What do Americans fear more than flying, germs, or animals? Computers replacing people in the workforce. The 2016 Chapman University Survey on American Fears found 16 percent of respondents were afraid or very afraid of losing jobs to technology. And the generation that’s grown up attached to a smartphone is even more concerned. An international 2016 Infosys survey of 16-to 25-year-olds found that 40 percent thought their current jobs could be replaced by some form of automation within a decade.
So just how worried should we be about being replaced by a robot?
Not very, according to Martin Fiore, Americas Tax Talent Leader for EY, the global professional services firm. Fiore believes we should look forward to working alongside robots, particularly young people starting their careers. EY is the number two hiring firm for U.S. college graduates.
“Robots can free workers from mundane tasks, allowing them to provide purpose and value at a higher level,” says Fiore. EY uses Robotic Process Automation (RPA) in its tax practice, which consists of bots, or software applications that handle repetitive, high-volume automated tasks.
“Our people used to have to spend hours cutting and pasting, pulling together disparate pieces of information, “ says Fiore. “Now they can start with that information and ask ‘What does it mean for our client?’ It’s a huge change.”
Using this type of automation allows EY workers to focus on interpreting data as they work alongside a bot, according to Fiore. He says the bots haven’t cost any jobs at EY.
“We’ve taken the robot out of the human, “ says Fiore, by eliminating mundane and repetitive tasks. He says this is especially important for millennials, who want to make a difference early in their careers and apply what they’ve learned in college more quickly.
This sounds great for an information worker who no longer has to slog through data, but what about other industries? Momentum Machines has developed a robot that creates 400 made-to-order hamburgers in an hour without any help from humans. A 2015 Ball State University report found that almost 88 percent of job losses in manufacturing in recent years could be attributed to enhanced productivity because of automation. Can we expect more jobs to disappear as robots become cheaper and smarter?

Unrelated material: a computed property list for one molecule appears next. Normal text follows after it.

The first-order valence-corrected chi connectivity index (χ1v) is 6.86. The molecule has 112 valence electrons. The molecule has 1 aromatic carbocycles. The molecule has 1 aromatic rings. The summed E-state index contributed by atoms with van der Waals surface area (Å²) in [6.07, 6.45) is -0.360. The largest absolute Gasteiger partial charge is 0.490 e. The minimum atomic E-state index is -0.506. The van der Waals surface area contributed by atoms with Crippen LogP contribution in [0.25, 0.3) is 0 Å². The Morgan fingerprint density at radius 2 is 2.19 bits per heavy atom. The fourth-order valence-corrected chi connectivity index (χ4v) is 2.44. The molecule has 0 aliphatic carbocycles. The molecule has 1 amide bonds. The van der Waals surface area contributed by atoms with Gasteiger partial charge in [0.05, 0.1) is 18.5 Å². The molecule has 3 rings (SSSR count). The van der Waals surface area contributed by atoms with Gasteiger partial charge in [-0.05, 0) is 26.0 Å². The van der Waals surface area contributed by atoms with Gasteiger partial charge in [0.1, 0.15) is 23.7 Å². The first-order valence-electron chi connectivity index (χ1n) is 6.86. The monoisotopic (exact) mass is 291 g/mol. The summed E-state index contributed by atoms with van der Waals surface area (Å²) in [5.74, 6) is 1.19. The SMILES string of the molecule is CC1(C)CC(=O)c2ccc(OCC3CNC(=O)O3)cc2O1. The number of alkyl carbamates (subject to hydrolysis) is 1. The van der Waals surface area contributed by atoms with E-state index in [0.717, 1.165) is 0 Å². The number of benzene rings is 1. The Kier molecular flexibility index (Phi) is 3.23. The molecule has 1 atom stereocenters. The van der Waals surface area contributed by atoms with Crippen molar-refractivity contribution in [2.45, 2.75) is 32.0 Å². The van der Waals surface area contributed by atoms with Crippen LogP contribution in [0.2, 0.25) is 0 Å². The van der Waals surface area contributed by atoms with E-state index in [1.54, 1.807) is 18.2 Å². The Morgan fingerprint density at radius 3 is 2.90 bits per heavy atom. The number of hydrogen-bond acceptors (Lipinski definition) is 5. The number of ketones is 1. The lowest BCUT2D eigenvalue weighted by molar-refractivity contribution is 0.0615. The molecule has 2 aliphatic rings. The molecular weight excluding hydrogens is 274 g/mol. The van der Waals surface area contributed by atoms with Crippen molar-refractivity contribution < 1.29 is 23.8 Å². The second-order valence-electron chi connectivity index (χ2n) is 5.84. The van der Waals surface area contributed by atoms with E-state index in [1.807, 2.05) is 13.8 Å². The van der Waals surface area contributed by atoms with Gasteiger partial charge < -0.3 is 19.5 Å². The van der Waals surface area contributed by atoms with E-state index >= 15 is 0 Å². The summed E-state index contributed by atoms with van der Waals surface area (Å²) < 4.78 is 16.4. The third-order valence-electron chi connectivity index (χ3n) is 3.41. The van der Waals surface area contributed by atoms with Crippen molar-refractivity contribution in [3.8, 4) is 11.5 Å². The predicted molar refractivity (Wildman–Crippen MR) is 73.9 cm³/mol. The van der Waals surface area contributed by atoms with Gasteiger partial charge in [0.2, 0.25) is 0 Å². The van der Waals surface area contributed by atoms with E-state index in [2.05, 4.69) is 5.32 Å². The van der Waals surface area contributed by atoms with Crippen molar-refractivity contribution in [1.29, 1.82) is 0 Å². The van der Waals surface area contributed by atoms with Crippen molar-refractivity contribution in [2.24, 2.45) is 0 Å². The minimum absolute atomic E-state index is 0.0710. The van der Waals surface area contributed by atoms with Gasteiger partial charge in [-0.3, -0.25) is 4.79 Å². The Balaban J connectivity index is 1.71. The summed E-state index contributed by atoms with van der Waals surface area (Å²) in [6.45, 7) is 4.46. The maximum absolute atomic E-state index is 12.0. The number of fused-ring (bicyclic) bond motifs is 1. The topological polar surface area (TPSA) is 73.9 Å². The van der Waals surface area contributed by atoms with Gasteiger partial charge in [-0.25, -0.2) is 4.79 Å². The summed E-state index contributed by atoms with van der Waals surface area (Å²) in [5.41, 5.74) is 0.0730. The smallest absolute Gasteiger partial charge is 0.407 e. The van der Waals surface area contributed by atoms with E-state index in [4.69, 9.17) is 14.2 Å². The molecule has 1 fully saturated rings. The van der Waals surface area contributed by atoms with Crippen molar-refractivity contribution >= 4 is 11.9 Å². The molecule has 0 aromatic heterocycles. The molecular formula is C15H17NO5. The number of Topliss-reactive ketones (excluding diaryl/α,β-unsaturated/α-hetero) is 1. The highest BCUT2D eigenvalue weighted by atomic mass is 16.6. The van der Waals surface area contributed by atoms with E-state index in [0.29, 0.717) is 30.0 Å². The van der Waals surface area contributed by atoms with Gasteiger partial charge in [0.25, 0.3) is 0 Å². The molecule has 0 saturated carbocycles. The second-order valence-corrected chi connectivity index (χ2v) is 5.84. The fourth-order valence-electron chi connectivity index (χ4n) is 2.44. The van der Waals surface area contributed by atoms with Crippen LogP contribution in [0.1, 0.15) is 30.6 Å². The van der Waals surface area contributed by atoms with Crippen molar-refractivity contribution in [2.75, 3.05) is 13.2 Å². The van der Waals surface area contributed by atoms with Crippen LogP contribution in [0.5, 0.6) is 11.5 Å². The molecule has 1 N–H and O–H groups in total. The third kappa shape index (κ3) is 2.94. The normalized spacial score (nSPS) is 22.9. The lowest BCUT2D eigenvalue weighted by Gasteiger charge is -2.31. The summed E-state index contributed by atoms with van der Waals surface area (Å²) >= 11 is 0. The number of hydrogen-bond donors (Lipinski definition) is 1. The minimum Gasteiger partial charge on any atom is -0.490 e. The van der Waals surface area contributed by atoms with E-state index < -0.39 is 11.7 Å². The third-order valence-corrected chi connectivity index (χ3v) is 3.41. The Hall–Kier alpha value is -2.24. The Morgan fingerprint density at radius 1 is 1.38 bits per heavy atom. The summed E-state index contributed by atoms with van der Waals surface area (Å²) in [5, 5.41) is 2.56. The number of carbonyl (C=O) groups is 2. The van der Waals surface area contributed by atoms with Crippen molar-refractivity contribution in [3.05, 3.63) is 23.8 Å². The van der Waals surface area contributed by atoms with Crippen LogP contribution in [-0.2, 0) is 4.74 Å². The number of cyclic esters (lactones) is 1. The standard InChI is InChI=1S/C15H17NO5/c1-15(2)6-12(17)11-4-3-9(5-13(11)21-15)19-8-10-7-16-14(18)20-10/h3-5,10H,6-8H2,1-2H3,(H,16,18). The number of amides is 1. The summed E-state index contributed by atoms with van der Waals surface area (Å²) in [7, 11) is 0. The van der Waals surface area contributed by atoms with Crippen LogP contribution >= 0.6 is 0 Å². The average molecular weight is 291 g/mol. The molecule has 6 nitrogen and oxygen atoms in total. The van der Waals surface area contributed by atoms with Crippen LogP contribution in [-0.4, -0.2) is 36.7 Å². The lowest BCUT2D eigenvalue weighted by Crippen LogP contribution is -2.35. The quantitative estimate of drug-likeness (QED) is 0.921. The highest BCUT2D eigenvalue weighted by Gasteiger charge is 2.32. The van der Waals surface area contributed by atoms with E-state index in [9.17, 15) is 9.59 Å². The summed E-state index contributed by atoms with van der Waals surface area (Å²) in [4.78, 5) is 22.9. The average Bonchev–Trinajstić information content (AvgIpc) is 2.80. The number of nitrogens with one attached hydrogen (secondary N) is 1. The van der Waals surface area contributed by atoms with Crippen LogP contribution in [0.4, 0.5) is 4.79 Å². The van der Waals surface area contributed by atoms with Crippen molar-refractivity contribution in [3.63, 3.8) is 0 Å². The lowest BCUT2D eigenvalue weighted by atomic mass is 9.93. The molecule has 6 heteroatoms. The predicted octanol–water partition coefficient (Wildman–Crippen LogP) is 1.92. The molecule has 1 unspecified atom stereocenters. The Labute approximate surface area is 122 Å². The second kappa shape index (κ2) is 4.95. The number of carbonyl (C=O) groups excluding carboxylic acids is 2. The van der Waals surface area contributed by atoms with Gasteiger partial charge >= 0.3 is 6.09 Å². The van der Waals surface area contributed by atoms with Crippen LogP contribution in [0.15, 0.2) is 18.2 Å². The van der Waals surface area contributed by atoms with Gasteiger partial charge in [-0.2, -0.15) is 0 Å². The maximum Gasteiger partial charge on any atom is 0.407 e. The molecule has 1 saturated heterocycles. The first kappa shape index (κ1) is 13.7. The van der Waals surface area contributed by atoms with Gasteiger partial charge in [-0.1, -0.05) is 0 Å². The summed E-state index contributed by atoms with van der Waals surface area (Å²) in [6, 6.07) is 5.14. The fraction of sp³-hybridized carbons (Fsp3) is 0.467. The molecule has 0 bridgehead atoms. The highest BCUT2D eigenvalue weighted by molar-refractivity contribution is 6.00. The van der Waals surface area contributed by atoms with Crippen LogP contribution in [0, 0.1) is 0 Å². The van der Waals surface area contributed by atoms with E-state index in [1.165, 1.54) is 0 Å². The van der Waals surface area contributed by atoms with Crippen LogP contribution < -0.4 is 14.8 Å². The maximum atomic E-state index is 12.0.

It depends on who you ask. A 2016 Oxford University report found that 47 percent of U.S. jobs are at risk of being lost to automation over the next two decades.
But a 2016 McKinsey Global Institute report concluded that fewer than five percent of careers can be completely automated using existing technology. However, the report found about half of work activities could potentially be done by a machine. Data collection and processing and predictable physical work are the activities most likely to be automated.
Perhaps the most likely scenario is that many of us will end up working alongside robotic technology, like EY’s tax practitioners, rather than being kicked to the curb by them. For example, Fiore says a robot could lay bricks while a human being directs its work.
Nearly two-thirds of Americans are already using a digital assistant or some form of robotic technology, according to Loop Intelligence. A Roomba cleaning the kitchen floor has become routine for many of us, frightening only the cat.
But even as we become more reliant on Siri and Alexa in our personal lives, accepting more automation at work won’t be easy. Companies that invest in robotic technology will have to work hard to manage the people side of change. Workers worried about losing their jobs may have to learn new skills. For example, Momentum Machines, the maker of the burger bot, posted a job ad for a “restaurant generalist” who can troubleshoot software—quite a different skill from what’s normally expected of fast food workers.
“If you look at what’s ahead, you’re either going to be disrupted, or get in front of the disruption,” says Fiore. He says the best way to prepare workers for robotic technology is to help them understand how it will benefit them—improving the quality of their work, reducing mundane tasks, and giving them the time to provide purpose and value at a higher level.